Tuesday, May 03, 2016

Angela Carter, Shadow Dance (1966)

Well, it's Carter's first novel, of which she was apparently embarrassed in retrospect. But having determined that I'm going to read her entire corpus, I think it's best to start at the beginning. There's no sense reading Nights at the Circus and Wise Children--her last two novels, and widely regarded as her best--and then having to circle around to less impressive stuff.

Um...right. So there's this young woman named Ghislaine, who was beautiful and promiscuous, but now she has this huge, disfiguring scar on her face, allegedly inflicted by anonymous teenage goons, but actually by a satanic figure known only as "Honeybuzzard." Our protagonist is a guy named Morris, who had a brief adulterous affair with Ghislaine, and who is Honeybuzzard's semi-friend and business partner. They ransack abandoned Victorian houses for kitschy artifacts to sell to tourists. Morris is very shaken up about Ghislaine, his marriage is tottery and loveless, and he's ambivalent about Honeybuzzard. And...that pretty much describes the novel.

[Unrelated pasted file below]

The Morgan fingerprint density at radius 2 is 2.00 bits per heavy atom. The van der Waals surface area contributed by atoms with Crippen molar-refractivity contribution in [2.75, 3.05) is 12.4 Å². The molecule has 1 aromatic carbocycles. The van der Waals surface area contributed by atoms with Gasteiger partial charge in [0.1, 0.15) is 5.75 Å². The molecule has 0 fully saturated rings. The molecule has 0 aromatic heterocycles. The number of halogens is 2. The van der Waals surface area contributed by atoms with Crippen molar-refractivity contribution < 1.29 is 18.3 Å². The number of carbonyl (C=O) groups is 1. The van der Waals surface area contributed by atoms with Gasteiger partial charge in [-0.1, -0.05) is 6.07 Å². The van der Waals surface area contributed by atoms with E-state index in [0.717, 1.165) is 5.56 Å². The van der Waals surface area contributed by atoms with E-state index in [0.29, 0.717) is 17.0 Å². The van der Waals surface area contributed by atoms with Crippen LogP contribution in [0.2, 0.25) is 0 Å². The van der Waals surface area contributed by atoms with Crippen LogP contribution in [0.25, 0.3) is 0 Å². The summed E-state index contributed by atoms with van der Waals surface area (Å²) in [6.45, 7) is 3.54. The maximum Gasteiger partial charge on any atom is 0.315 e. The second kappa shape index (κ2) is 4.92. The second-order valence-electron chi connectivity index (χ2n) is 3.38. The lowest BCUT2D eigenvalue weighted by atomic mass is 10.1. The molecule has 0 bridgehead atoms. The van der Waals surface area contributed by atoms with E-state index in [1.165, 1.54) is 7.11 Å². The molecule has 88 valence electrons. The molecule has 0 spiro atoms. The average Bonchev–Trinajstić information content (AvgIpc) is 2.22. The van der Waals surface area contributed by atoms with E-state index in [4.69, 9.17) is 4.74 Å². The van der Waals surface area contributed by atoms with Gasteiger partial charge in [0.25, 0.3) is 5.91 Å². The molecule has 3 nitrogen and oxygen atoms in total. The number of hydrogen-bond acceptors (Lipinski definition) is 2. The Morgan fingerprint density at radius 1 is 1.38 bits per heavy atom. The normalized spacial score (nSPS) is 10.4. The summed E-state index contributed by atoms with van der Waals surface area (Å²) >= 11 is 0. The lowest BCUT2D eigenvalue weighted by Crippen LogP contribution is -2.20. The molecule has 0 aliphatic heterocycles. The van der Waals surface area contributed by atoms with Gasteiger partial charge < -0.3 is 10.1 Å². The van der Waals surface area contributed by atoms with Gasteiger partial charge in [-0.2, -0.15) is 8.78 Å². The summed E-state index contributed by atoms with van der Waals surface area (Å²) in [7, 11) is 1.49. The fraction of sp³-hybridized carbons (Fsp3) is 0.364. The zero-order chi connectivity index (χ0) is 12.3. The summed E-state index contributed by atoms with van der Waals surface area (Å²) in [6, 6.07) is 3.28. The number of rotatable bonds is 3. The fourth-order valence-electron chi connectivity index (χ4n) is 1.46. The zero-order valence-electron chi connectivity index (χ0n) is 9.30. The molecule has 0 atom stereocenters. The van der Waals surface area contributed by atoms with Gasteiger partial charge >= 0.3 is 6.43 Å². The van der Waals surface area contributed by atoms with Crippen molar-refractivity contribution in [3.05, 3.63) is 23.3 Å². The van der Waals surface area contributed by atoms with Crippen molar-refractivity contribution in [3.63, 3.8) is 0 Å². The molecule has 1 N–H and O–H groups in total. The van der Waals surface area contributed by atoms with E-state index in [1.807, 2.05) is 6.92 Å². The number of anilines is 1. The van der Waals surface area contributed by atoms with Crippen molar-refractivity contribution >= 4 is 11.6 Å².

I don't think anyone should be embarrassed about writing a first novel like this at the ripe old age of twenty-four, and even if it's a bit overwritten in places, you can still see Carter's nascent genius. That said, qua novel, it's not really very...good. It's just not clear what we're supposed to care about/focus on, and why. Honeybuzzard is meant to be the central figure (the book was retitled Honeybuzzard for its first US publication), but he's wholly a cipher, and he never makes much impact. Ditto for Ghislaine. Maybe possibly HB's relationship with Morris is supposed to be the main thing? The back cover of the edition I read calls it "a disturbing and delicious tale of shattered beauty and male camaraderie," but neither of these themes are treated except in the most sketchy way. And Morris himself--the viewpoint character, with occasional jarring exceptions--is very unlikeable/uninteresting. HB's current lover, Emily, provides a certain amount of welcome live-wire instability to the narrative, but there's just very little there there. No less a figure than Anthony Burgess had high praise for it, so maybe I'm just too dumb, but I hope--and fully trust--that Carter's later novels will be a lot better.


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